JOSEPH SATALOFF, ASSOCIATE EDITOR
The classification of hard of hearing persons into conductively and perceptively deaf groups can generally be done with the ordinary pure-tone audiogram when bone-conduction values are related to air-conduction figures. Their difference shows the amount of the conductive component, whereas the gap between bone-conduction thresholds and zero line indicates the perceptive component. However, there are cases in which these criteria do not strictly apply, viz., patients in whom the normal balance between inertia and compression bone conduction is disturbed, or both mechanisms are suppressed. Examples of these are otosclerotic ears with fixed stapedial footplate, and patients with some hindrance in the middle ear limiting the movements of both windows at the same time.1 In these cases lowered bone-conduction values are found also in conduction deafness.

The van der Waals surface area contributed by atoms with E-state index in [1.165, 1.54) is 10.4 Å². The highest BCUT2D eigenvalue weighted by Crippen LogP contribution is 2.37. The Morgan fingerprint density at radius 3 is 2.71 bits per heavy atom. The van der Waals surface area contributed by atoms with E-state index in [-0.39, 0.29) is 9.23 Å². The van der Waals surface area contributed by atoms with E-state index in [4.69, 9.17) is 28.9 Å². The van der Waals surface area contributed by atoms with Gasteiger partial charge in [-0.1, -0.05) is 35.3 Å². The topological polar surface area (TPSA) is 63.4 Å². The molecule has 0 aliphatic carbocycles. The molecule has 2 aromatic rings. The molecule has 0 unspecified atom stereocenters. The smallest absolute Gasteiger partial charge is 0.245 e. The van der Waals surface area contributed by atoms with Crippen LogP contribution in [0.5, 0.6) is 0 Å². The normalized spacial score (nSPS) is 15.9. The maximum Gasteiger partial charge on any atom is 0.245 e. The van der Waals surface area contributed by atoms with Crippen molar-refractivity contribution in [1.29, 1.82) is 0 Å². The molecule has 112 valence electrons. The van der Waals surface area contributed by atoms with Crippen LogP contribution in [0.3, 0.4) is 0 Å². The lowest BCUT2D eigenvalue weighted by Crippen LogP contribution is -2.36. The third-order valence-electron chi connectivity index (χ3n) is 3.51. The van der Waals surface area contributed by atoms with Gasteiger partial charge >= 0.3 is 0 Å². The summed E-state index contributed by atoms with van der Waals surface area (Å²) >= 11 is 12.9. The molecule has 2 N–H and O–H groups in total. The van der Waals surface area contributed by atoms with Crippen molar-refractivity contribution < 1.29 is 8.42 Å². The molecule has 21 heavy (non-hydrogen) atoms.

If the tympanic membrane and the middle ear are otoscopically normal, bone-conduction measurements almost without exception classify the subjects into
PALVA T. Post-Stimulatory Fatigue in Diagnosis. AMA Arch Otolaryngol. 1958;67(2):228–238. doi:https://doi.org/10.1001/archotol.1958.00730010234018
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